Bob was released after eight days inpatient. When we got to the house, he saw the balloons on the mailbox. We stopped to take pictures with his little sister. When he saw his room and all his personal items on display, he cried. Though the battle wasn't over, my son was home.
Halli, C. (2014, November 23). When Your Teen is Admitted to a Psychiatric Hospital, HealthyPlace. Retrieved on 2019, July 23 from https://www.healthyplace.com/blogs/parentingchildwithmentalillness/2014/11/what-to-expect-when-your-teen-is-admitted-to-the-psychiatric-hospital
Author: Christina Halli
Six months after the ex's departure, my older daughter 14yrs, who had been emotionally traumatized, told her school she attempted suicide. She was already being treated with psych med changes, and a psychologist in dealing with her mother's abandonment. But her PTSD, mood swings, desocialization etc eventually became diagnosed as bipolar.
She was hospitalized twice since and has recently been violent toward my other daughter 10yrs and myself on several occasions. We've had her to many family and private therapy sessions to deal with it. Despite med changes, two psychologists, a truncated school schedule, and constant love and support in the best home I could provide, she only gets worse.
Recently, my daughter in a low point, falsely accused me of physical and verbal abuse to the school psychologist. She said that I hit her with a pillow to coax her to get up and go to school yet it was she who became violent hitting and throwing things.
Well, the school reported it to cps, and now she's with an aunt, my ex's sister, who believed her outright without asking me, she herself, having come from an abusive father, but having had no contact with my children or myself for many months before this.
I have no prior mental or criminal history of any sort, have been a devoted father to my girls since birth, have been cleared by cps after their saying the investigation was unwarranted, but my daughter, who's now both mentally and physically looking worse than ever, is refusing to come home, still accusing me, I believe, for having dug herself a hole she can't get out of.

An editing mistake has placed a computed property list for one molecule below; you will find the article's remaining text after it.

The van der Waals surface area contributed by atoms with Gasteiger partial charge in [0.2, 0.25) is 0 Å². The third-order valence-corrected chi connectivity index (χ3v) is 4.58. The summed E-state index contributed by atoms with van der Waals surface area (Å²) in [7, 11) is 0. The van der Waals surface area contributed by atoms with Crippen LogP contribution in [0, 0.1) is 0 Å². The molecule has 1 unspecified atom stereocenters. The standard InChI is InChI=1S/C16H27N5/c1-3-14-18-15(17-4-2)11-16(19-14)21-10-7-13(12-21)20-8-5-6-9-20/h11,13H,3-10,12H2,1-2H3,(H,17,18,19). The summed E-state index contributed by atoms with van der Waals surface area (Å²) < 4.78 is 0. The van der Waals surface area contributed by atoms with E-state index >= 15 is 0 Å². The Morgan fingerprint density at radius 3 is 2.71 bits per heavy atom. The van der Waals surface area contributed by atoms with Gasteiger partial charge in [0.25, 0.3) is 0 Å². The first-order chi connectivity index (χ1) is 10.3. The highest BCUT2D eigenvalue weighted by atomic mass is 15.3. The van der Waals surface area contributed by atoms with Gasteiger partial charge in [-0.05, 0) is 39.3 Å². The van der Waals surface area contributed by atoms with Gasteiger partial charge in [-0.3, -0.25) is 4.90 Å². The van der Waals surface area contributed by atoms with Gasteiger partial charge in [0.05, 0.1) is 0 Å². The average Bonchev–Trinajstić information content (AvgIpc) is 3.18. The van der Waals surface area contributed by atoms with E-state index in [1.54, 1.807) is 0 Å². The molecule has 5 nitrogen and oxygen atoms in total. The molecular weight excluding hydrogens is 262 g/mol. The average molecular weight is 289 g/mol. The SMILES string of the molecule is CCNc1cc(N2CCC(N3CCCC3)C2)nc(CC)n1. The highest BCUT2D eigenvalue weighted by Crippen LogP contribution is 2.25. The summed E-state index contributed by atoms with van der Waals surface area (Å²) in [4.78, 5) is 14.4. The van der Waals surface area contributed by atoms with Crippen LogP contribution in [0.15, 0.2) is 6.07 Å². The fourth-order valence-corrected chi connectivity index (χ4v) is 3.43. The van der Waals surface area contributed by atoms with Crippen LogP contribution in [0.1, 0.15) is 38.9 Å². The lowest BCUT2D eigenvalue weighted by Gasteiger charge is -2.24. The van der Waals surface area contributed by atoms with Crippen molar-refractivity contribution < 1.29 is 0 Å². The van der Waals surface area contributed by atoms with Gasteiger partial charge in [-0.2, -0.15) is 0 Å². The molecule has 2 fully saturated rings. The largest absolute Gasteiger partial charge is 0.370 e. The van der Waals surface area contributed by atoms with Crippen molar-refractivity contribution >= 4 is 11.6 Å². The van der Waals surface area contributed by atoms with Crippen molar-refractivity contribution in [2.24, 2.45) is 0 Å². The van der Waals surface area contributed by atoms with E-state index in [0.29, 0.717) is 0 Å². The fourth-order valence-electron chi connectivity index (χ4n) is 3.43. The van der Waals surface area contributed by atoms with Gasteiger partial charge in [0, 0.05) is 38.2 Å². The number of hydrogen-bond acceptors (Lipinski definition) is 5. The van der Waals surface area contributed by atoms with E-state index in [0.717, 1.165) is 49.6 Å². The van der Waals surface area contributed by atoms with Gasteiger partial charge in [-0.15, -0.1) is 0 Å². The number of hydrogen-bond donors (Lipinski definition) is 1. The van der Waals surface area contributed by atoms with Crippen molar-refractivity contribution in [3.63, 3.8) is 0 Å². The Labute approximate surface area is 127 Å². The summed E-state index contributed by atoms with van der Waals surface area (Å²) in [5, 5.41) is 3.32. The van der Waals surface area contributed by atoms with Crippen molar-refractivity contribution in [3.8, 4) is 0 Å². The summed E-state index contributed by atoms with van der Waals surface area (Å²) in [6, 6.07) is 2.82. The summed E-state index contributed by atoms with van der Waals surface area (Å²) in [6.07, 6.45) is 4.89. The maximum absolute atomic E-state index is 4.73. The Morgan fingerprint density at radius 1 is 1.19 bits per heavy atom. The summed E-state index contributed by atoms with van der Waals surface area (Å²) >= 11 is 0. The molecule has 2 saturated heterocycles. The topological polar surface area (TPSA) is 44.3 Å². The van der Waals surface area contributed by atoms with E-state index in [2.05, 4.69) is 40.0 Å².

I am heartbroken, beyond lost, and frustrated in what to do. I found out she hasn't been back to school since, and when I saw her briefly, looks and sounds like hell...My 10yr old daughter and I, in our finally peaceful house, are getting on fine but are missing her so much. Living hell. Any thoughts or comments are welcome. I am at a total loss.
The hospital was deadly. I was admitted quite quickly to find out they didn't have a bed. So I sat in a waiting room type of deal with patients like me. It wasn't until 12:00 that they found a bed in a different hospital 2 hours away from where I lived. So there I was, getting sigNed in and registered. Then it took a couple hours for my to answer their questions. Finally at 6 o clock in the morning, when everyone was waking up, I went to bed as I got there extremely early. The food was horrid and the day dragged on and on. Wake up, do hygiene,eat breakfast, go to "class" which was reading on a third grade level, group therapy where we watched videos made that were made in the 90s, snack time, "class" again where we played with play-dough, lunch, process group therapy where we got in lots of fights and many people had to step out due to memories, "class" where we watched a movie, active therapy where we went outside for 20 minutes, shower, dinner, then free time after that. Lights out at nine. Phone calls, once a day, 10 minutes, before bedtime. It was prison.